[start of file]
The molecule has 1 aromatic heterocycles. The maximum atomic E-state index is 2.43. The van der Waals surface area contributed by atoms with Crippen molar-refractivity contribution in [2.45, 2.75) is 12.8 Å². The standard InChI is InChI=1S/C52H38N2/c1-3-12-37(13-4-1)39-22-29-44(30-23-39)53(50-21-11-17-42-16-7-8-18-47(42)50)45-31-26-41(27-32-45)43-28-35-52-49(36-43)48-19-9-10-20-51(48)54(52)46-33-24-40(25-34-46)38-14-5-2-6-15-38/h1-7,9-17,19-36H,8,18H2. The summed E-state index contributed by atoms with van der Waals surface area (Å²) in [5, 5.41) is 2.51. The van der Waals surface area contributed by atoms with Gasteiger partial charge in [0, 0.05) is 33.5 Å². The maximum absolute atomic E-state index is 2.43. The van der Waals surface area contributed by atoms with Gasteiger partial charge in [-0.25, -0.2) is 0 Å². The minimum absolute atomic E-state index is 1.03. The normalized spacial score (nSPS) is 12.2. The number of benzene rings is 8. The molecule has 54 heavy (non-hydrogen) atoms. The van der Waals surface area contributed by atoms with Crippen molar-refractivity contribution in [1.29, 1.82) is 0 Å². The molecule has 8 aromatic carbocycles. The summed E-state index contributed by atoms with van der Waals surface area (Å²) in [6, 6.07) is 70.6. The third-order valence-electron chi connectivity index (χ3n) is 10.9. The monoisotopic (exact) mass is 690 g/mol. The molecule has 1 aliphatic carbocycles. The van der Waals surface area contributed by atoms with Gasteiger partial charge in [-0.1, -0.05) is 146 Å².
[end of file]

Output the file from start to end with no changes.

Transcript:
The molecule has 1 aromatic heterocycles. The maximum atomic E-state index is 2.43. The van der Waals surface area contributed by atoms with Crippen molar-refractivity contribution in [2.45, 2.75) is 12.8 Å². The standard InChI is InChI=1S/C52H38N2/c1-3-12-37(13-4-1)39-22-29-44(30-23-39)53(50-21-11-17-42-16-7-8-18-47(42)50)45-31-26-41(27-32-45)43-28-35-52-49(36-43)48-19-9-10-20-51(48)54(52)46-33-24-40(25-34-46)38-14-5-2-6-15-38/h1-7,9-17,19-36H,8,18H2. The summed E-state index contributed by atoms with van der Waals surface area (Å²) in [5, 5.41) is 2.51. The van der Waals surface area contributed by atoms with Gasteiger partial charge in [0, 0.05) is 33.5 Å². The maximum absolute atomic E-state index is 2.43. The van der Waals surface area contributed by atoms with Gasteiger partial charge in [-0.25, -0.2) is 0 Å². The minimum absolute atomic E-state index is 1.03. The normalized spacial score (nSPS) is 12.2. The number of benzene rings is 8. The molecule has 54 heavy (non-hydrogen) atoms. The van der Waals surface area contributed by atoms with Crippen molar-refractivity contribution in [1.29, 1.82) is 0 Å². The molecule has 8 aromatic carbocycles. The summed E-state index contributed by atoms with van der Waals surface area (Å²) in [6, 6.07) is 70.6. The third-order valence-electron chi connectivity index (χ3n) is 10.9. The monoisotopic (exact) mass is 690 g/mol. The molecule has 1 aliphatic carbocycles. The van der Waals surface area contributed by atoms with Gasteiger partial charge in [-0.1, -0.05) is 146 Å².